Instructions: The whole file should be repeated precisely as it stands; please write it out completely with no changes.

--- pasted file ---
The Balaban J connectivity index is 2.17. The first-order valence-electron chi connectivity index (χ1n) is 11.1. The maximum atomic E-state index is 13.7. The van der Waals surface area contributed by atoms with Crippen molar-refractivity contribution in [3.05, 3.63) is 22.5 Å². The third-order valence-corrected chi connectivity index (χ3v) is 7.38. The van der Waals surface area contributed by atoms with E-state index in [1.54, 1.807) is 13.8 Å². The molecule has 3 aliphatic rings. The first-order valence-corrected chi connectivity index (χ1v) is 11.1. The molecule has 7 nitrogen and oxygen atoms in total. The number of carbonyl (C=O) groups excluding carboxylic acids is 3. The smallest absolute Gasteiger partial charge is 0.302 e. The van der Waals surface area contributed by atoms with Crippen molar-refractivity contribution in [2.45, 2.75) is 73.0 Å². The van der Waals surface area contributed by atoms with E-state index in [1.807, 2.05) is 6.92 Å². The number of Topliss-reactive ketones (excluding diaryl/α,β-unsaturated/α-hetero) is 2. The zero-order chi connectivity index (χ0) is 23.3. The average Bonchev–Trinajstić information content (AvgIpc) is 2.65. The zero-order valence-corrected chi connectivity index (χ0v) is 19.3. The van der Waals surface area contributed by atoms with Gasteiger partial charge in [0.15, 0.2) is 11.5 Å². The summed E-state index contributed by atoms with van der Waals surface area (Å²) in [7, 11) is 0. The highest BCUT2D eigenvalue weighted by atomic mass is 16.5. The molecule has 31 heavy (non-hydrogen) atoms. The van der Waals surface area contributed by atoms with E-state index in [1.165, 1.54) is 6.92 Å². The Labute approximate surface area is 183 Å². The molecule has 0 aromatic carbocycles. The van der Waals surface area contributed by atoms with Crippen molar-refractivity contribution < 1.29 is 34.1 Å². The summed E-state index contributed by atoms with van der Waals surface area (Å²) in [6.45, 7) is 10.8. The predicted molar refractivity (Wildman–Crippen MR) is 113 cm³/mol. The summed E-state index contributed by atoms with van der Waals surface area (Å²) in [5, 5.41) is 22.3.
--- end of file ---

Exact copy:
The Balaban J connectivity index is 2.17. The first-order valence-electron chi connectivity index (χ1n) is 11.1. The maximum atomic E-state index is 13.7. The van der Waals surface area contributed by atoms with Crippen molar-refractivity contribution in [3.05, 3.63) is 22.5 Å². The third-order valence-corrected chi connectivity index (χ3v) is 7.38. The van der Waals surface area contributed by atoms with E-state index in [1.54, 1.807) is 13.8 Å². The molecule has 3 aliphatic rings. The first-order valence-corrected chi connectivity index (χ1v) is 11.1. The molecule has 7 nitrogen and oxygen atoms in total. The number of carbonyl (C=O) groups excluding carboxylic acids is 3. The smallest absolute Gasteiger partial charge is 0.302 e. The van der Waals surface area contributed by atoms with Crippen molar-refractivity contribution in [2.45, 2.75) is 73.0 Å². The van der Waals surface area contributed by atoms with E-state index in [1.807, 2.05) is 6.92 Å². The number of Topliss-reactive ketones (excluding diaryl/α,β-unsaturated/α-hetero) is 2. The zero-order chi connectivity index (χ0) is 23.3. The average Bonchev–Trinajstić information content (AvgIpc) is 2.65. The zero-order valence-corrected chi connectivity index (χ0v) is 19.3. The van der Waals surface area contributed by atoms with Gasteiger partial charge in [0.15, 0.2) is 11.5 Å². The summed E-state index contributed by atoms with van der Waals surface area (Å²) in [7, 11) is 0. The highest BCUT2D eigenvalue weighted by atomic mass is 16.5. The molecule has 31 heavy (non-hydrogen) atoms. The van der Waals surface area contributed by atoms with E-state index in [1.165, 1.54) is 6.92 Å². The Labute approximate surface area is 183 Å². The molecule has 0 aromatic carbocycles. The van der Waals surface area contributed by atoms with Crippen molar-refractivity contribution < 1.29 is 34.1 Å². The summed E-state index contributed by atoms with van der Waals surface area (Å²) in [6.45, 7) is 10.8. The predicted molar refractivity (Wildman–Crippen MR) is 113 cm³/mol. The summed E-state index contributed by atoms with van der Waals surface area (Å²) in [5, 5.41) is 22.3.